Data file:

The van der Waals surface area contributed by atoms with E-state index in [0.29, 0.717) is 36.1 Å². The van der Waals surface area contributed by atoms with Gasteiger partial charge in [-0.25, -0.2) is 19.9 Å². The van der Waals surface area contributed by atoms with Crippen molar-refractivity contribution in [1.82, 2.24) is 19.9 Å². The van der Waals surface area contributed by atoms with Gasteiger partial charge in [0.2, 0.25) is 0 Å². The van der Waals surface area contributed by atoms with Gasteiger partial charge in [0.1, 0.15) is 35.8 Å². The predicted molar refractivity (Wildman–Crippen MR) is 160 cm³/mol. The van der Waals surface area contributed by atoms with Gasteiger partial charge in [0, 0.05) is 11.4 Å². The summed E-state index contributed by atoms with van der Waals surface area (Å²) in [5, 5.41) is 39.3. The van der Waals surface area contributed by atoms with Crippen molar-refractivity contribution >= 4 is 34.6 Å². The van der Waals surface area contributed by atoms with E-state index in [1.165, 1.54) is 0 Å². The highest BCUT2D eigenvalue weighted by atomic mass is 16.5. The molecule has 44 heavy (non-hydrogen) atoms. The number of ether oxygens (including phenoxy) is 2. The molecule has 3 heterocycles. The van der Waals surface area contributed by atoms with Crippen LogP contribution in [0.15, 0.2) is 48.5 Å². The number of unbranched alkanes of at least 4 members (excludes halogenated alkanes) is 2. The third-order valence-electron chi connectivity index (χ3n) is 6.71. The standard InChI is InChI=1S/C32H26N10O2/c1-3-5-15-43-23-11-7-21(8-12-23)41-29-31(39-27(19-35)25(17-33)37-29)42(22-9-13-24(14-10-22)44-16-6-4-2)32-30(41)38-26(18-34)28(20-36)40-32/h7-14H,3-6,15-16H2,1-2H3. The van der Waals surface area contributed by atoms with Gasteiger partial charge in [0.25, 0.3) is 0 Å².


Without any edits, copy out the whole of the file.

The van der Waals surface area contributed by atoms with E-state index in [0.29, 0.717) is 36.1 Å². The van der Waals surface area contributed by atoms with Gasteiger partial charge in [-0.25, -0.2) is 19.9 Å². The van der Waals surface area contributed by atoms with Crippen molar-refractivity contribution in [1.82, 2.24) is 19.9 Å². The van der Waals surface area contributed by atoms with Gasteiger partial charge in [0.2, 0.25) is 0 Å². The van der Waals surface area contributed by atoms with Gasteiger partial charge in [0.1, 0.15) is 35.8 Å². The predicted molar refractivity (Wildman–Crippen MR) is 160 cm³/mol. The van der Waals surface area contributed by atoms with Gasteiger partial charge in [0, 0.05) is 11.4 Å². The summed E-state index contributed by atoms with van der Waals surface area (Å²) in [5, 5.41) is 39.3. The van der Waals surface area contributed by atoms with Crippen molar-refractivity contribution >= 4 is 34.6 Å². The van der Waals surface area contributed by atoms with E-state index in [1.165, 1.54) is 0 Å². The highest BCUT2D eigenvalue weighted by atomic mass is 16.5. The molecule has 44 heavy (non-hydrogen) atoms. The number of ether oxygens (including phenoxy) is 2. The molecule has 3 heterocycles. The van der Waals surface area contributed by atoms with Crippen LogP contribution in [0.15, 0.2) is 48.5 Å². The number of unbranched alkanes of at least 4 members (excludes halogenated alkanes) is 2. The third-order valence-electron chi connectivity index (χ3n) is 6.71. The standard InChI is InChI=1S/C32H26N10O2/c1-3-5-15-43-23-11-7-21(8-12-23)41-29-31(39-27(19-35)25(17-33)37-29)42(22-9-13-24(14-10-22)44-16-6-4-2)32-30(41)38-26(18-34)28(20-36)40-32/h7-14H,3-6,15-16H2,1-2H3. The van der Waals surface area contributed by atoms with Gasteiger partial charge in [0.25, 0.3) is 0 Å².